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The importance of micrometeorological variations for photosynthesis and transpiration in a boreal coniferous forest

Schurgers, Guy LU ; Lagergren, Fredrik LU ; Mölder, Meelis LU and Lindroth, Anders LU (2015) In Biogeosciences 12(1). p.237-256
Abstract
Plant canopies affect the canopy micrometeorology, and thereby alter canopy exchange processes. For the simulation of these exchange processes on a regional or global scale, large-scale vegetation models often assume homogeneous environmental conditions within the canopy. In this study, we address the importance of vertical variations in light, temperature, CO2 concentration and humidity within the canopy for fluxes of photosynthesis and transpiration of a boreal coniferous forest in central Sweden. A leaf-level photosynthesis-stomatal conductance model was used for aggregating these processes to canopy level while applying the within-canopy distributions of these driving variables. The simulation model showed good agreement with eddy... (More)
Plant canopies affect the canopy micrometeorology, and thereby alter canopy exchange processes. For the simulation of these exchange processes on a regional or global scale, large-scale vegetation models often assume homogeneous environmental conditions within the canopy. In this study, we address the importance of vertical variations in light, temperature, CO2 concentration and humidity within the canopy for fluxes of photosynthesis and transpiration of a boreal coniferous forest in central Sweden. A leaf-level photosynthesis-stomatal conductance model was used for aggregating these processes to canopy level while applying the within-canopy distributions of these driving variables. The simulation model showed good agreement with eddy covariance-derived gross primary production (GPP) estimates on daily and annual timescales, and showed a reasonable agreement between transpiration and observed H2O fluxes, where discrepancies are largely attributable to a lack of forest floor evaporation in the model. Simulations in which vertical heterogeneity was artificially suppressed revealed that the vertical distribution of light is the driver of vertical heterogeneity. Despite large differences between above-canopy and within-canopy humidity, and despite large gradients in CO2 concentration during early morning hours after nights with stable conditions, neither humidity nor CO2 played an important role for vertical heterogeneity of photosynthesis and transpiration. (Less)
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author
organization
publishing date
type
Contribution to journal
publication status
published
subject
in
Biogeosciences
volume
12
issue
1
pages
237 - 256
publisher
Copernicus Publications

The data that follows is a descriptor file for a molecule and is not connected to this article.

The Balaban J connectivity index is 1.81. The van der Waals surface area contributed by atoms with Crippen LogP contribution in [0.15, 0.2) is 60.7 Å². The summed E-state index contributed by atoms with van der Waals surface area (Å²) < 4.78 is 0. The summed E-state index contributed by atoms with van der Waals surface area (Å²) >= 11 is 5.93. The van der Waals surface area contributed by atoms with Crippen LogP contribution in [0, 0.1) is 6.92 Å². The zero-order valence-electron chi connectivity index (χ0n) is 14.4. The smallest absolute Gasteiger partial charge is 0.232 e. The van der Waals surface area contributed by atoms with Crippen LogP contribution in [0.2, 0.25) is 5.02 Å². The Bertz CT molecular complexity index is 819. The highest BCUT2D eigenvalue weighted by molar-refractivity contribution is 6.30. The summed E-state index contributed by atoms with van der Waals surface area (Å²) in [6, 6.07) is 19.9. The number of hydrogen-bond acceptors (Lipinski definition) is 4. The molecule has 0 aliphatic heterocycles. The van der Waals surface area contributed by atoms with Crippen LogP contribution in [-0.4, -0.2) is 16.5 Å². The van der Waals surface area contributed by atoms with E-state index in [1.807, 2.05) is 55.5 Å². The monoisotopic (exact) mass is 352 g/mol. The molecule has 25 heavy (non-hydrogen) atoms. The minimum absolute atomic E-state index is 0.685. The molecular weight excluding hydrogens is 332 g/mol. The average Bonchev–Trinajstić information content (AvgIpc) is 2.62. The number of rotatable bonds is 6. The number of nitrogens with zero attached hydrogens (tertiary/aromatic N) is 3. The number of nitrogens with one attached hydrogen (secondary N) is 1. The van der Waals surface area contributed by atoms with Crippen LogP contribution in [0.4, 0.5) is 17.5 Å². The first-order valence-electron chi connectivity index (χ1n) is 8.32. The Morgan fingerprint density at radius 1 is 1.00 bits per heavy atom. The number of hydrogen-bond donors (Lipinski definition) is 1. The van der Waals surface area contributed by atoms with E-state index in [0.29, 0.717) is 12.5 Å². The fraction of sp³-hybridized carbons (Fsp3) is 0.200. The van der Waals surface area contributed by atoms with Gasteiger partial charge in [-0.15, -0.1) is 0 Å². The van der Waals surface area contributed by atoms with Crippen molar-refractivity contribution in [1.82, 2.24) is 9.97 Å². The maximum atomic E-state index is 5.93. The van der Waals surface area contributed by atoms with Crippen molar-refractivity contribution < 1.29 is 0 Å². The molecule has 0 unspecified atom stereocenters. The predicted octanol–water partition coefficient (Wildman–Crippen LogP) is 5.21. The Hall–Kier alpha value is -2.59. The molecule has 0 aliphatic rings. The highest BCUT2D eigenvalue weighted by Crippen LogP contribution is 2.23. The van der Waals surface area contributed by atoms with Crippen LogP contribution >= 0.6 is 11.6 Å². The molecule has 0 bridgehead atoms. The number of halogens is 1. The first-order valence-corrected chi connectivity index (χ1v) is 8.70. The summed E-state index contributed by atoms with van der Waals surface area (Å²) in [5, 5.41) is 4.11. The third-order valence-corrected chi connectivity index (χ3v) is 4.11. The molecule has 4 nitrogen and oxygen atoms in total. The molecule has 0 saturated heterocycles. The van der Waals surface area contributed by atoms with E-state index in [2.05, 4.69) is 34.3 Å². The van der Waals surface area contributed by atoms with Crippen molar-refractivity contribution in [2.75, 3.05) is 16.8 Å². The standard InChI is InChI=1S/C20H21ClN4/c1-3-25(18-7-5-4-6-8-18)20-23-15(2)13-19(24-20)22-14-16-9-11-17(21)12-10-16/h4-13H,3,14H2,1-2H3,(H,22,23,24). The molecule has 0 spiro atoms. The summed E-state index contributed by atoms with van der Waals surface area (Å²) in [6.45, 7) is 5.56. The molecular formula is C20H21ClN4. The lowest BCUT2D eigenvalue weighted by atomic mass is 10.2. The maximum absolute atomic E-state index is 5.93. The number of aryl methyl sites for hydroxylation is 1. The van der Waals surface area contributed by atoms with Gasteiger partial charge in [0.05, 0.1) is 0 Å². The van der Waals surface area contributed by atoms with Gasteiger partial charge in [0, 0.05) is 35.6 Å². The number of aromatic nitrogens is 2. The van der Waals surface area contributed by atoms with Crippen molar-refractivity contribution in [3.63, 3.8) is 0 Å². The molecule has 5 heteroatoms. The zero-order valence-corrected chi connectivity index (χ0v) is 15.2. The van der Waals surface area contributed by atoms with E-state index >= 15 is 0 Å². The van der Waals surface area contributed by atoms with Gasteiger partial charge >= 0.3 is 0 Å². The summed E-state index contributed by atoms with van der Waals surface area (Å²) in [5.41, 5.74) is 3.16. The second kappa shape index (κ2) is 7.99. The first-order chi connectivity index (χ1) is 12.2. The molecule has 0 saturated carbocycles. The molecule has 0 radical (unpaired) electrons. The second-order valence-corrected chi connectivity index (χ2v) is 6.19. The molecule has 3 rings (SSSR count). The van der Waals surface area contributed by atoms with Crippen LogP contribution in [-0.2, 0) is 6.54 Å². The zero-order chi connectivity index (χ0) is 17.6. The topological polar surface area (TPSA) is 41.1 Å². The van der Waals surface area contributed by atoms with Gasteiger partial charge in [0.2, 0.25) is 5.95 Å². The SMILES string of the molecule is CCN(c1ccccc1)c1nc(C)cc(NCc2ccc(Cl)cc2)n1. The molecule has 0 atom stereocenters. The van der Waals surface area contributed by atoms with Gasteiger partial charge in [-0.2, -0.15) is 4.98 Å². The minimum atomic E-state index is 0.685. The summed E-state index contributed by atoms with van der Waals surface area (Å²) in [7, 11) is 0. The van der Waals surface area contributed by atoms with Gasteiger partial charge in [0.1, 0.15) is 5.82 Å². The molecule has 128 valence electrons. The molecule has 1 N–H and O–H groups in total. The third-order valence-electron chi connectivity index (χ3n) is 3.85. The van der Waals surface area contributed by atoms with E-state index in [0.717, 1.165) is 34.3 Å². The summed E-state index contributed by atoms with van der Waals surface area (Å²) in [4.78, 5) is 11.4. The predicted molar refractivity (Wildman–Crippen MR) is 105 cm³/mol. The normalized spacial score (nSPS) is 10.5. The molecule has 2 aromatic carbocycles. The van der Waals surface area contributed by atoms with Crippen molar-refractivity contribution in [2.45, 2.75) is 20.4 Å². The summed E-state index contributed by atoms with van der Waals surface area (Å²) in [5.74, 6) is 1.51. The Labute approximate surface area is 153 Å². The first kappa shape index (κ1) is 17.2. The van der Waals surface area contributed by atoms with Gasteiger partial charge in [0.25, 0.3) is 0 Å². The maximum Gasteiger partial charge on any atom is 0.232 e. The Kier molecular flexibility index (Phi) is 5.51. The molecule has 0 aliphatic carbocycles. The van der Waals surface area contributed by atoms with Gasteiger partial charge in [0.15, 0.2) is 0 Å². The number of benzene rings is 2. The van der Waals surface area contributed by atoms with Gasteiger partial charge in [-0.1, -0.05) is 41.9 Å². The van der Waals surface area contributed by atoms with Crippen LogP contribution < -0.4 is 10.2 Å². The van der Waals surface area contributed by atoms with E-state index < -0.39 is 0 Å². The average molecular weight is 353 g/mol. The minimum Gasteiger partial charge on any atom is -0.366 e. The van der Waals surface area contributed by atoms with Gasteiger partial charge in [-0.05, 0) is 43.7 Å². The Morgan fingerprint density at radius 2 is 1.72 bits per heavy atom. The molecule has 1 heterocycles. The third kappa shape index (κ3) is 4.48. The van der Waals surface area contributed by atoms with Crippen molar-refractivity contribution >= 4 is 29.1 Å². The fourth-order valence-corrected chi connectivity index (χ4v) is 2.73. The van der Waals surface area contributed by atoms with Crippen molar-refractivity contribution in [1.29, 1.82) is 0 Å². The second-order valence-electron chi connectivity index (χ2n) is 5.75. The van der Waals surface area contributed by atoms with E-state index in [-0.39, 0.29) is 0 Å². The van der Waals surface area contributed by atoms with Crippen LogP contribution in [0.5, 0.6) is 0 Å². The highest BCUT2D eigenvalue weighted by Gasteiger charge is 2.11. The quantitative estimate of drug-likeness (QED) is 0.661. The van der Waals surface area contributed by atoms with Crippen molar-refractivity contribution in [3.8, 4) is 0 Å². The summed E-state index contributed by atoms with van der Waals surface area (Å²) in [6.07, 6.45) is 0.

external identifiers
  • wos:000347960800015
  • scopus:84920997141
ISSN
1726-4189
DOI
10.5194/bg-12-237-2015
language
English
LU publication?
yes
id
929dea92-c245-4043-9d49-a402be126244 (old id 5063107)
date added to LUP
2015-02-24 11:59:48
date last changed
2017-10-01 03:30:36
@article{929dea92-c245-4043-9d49-a402be126244,
  abstract     = {Plant canopies affect the canopy micrometeorology, and thereby alter canopy exchange processes. For the simulation of these exchange processes on a regional or global scale, large-scale vegetation models often assume homogeneous environmental conditions within the canopy. In this study, we address the importance of vertical variations in light, temperature, CO2 concentration and humidity within the canopy for fluxes of photosynthesis and transpiration of a boreal coniferous forest in central Sweden. A leaf-level photosynthesis-stomatal conductance model was used for aggregating these processes to canopy level while applying the within-canopy distributions of these driving variables. The simulation model showed good agreement with eddy covariance-derived gross primary production (GPP) estimates on daily and annual timescales, and showed a reasonable agreement between transpiration and observed H2O fluxes, where discrepancies are largely attributable to a lack of forest floor evaporation in the model. Simulations in which vertical heterogeneity was artificially suppressed revealed that the vertical distribution of light is the driver of vertical heterogeneity. Despite large differences between above-canopy and within-canopy humidity, and despite large gradients in CO2 concentration during early morning hours after nights with stable conditions, neither humidity nor CO2 played an important role for vertical heterogeneity of photosynthesis and transpiration.},
  author       = {Schurgers, Guy and Lagergren, Fredrik and Mölder, Meelis and Lindroth, Anders},
  issn         = {1726-4189},
  language     = {eng},
  number       = {1},
  pages        = {237--256},
  publisher    = {Copernicus Publications},
  series       = {Biogeosciences},
  title        = {The importance of micrometeorological variations for photosynthesis and transpiration in a boreal coniferous forest},
  url          = {http://dx.doi.org/10.5194/bg-12-237-2015},
  volume       = {12},
  year         = {2015},
}